To tell someone I’m in the 30% tax bracket is misleading because many, many people interpret this to mean I’m paying 30% of $100,000 when in fact, I will have paid a total of $18,750 or ~19% of my salary in taxes.

Can you please expand on your statement in this particular article orperhaps write another one explaining how the progressive-tiered income taxworks?

Thank you for your time.

More Rolling Heads

Craig wisely asks:

If Dan Rather lost his job for using a fake source, than shouldn’t local TV station producers also lose their jobs for running those bogus-news “VPR”s the Bush administration is secretly releasing?

Well, yes.

The Stop Sign

Andy sez:

Another question for the Marine Captain:

Why did they have to steal the traffic sign? Are they incapable of copying the Arabic characters in the word “stop” onto a piece of plywood? Is it really necessary for our men to act like common vandals. If you ask me, this captain is a thug.

I wondered about this myself. And if their calligraphy is lacking, couldn’t they hire an Iraqi to write “Stop–US Checkpoint–Slow Down” in Arabic? Or don’t we know any besides Ahmed Chalabi?

March 16, 2005

Air America Date Change

Actually, I’ll guest co-host “Morning Sedition” on Air America Radio on Friday, March 25.

March 14, 2005

We’re Looking for a Few IQ Points, Redux

Yesterday’s New York Times contained an op-ed by a former Marine captain about the challenges faced by Marines running checkpoints in US-occupied Iraq. Here you have a captain, a guy who’s presumably fairly well-educated, displaying the kind of idiocy that makes clear that the United States isn’t ready for prime time.

First there’s the description of what happens after his men shoot up a tractor trailer that accelerated towards their checkpoint:

Streams of red tracers poured into the cab, but still the truck hurtled toward us. I was bracing for the impact when the truck jackknifed to a halt 20 feet from our position. All night it sat, smoking, in the road. The next morning, men, women and children from Al Hayy came and danced and cheered around the bodies in the yellow truck. Only then did we know for sure that we hadn’t killed innocent people. There was no satisfaction in making the “right” decision. It was the only decision.

So “men, women and children” from a nearby town came and danced around the smouldering wreckage of the truck and Capt. Fick thinks that he knows “for sure” that the guys he killed were terrorists? Where do we find these guys? Is it any wonder the rest of the world thinks Americans are morons? I guess anyone can get into Annapolis these days.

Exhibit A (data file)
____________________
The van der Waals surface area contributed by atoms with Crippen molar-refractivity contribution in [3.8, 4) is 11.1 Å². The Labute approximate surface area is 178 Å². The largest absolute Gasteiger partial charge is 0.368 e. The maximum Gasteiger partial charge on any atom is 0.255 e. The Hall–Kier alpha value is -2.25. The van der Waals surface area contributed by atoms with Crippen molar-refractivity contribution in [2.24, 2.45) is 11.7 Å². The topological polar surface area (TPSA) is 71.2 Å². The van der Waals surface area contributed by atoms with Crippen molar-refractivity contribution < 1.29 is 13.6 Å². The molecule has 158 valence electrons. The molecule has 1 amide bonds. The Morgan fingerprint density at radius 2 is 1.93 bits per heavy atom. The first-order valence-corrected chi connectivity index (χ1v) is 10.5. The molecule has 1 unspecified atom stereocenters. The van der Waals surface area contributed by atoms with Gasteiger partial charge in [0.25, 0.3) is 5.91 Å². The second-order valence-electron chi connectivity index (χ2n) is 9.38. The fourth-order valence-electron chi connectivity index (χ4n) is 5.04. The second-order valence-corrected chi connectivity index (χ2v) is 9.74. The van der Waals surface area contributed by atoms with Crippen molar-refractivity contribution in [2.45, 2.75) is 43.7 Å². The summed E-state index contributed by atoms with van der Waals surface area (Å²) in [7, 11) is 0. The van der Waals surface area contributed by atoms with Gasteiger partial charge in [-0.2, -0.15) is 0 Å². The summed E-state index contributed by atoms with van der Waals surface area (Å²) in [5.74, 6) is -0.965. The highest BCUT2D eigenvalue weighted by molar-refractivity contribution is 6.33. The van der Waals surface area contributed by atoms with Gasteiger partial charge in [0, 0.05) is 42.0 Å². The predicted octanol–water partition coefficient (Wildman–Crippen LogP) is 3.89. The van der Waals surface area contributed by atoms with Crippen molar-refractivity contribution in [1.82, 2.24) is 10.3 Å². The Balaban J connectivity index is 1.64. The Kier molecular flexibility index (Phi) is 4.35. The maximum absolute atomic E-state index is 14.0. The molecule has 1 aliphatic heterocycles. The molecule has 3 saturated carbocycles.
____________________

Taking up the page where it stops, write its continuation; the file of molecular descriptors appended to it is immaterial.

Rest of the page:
Then there’s this:

The fact is, checkpoint techniques can be taught. My platoon had to learn them on the fly, but that was two years ago. The lessons we and other troops learned should have been institutionalized long ago.

For example, we tried and discarded the three tactics that were used to warn the Italians as they approached the checkpoint: hand and arm signals, warning shots and shooting into the vehicle’s engine block. We found that hand and arm signals were tough to decipher, and subject to different cultural interpretations. Warning shots are hard to hear or see, and frequently only panic the driver they’re intended to warn. Shooting into engine blocks to avoid injuring passengers is Hollywood fantasy. Even my Marine snipers – some of the best marksmen in the world – couldn’t do it consistently.

So we adapted. For example, once while driving through a town, we cut down a traffic sign – a bright, red octagon with the word “stop” written in Arabic – and used it at checkpoints. Who knows how many lives this simple act of theft may have saved? We also learned to shoot off highly visible smoke grenades and brightly colored flares when possible threats approached. We started putting our concertina wire at least two football fields away to give us more reaction time.

Well, duh. Who but an utter idiot wouldn’t know that hand signals vary by nation? Or that shooting at people might cause them to “panic”? Or that bullets might travel through the engine block of a small car? Why on earth would the military even bother to try using procedures that anyone with common sense would know wouldn’t work–in advance?

It’s high time, obviously, for the military to start offering salaries commensurate with, or even much higher than, those paid to civilians. If we’re going to run the rest of the world, after all, we need occupation troops with a few IQ points to rub together.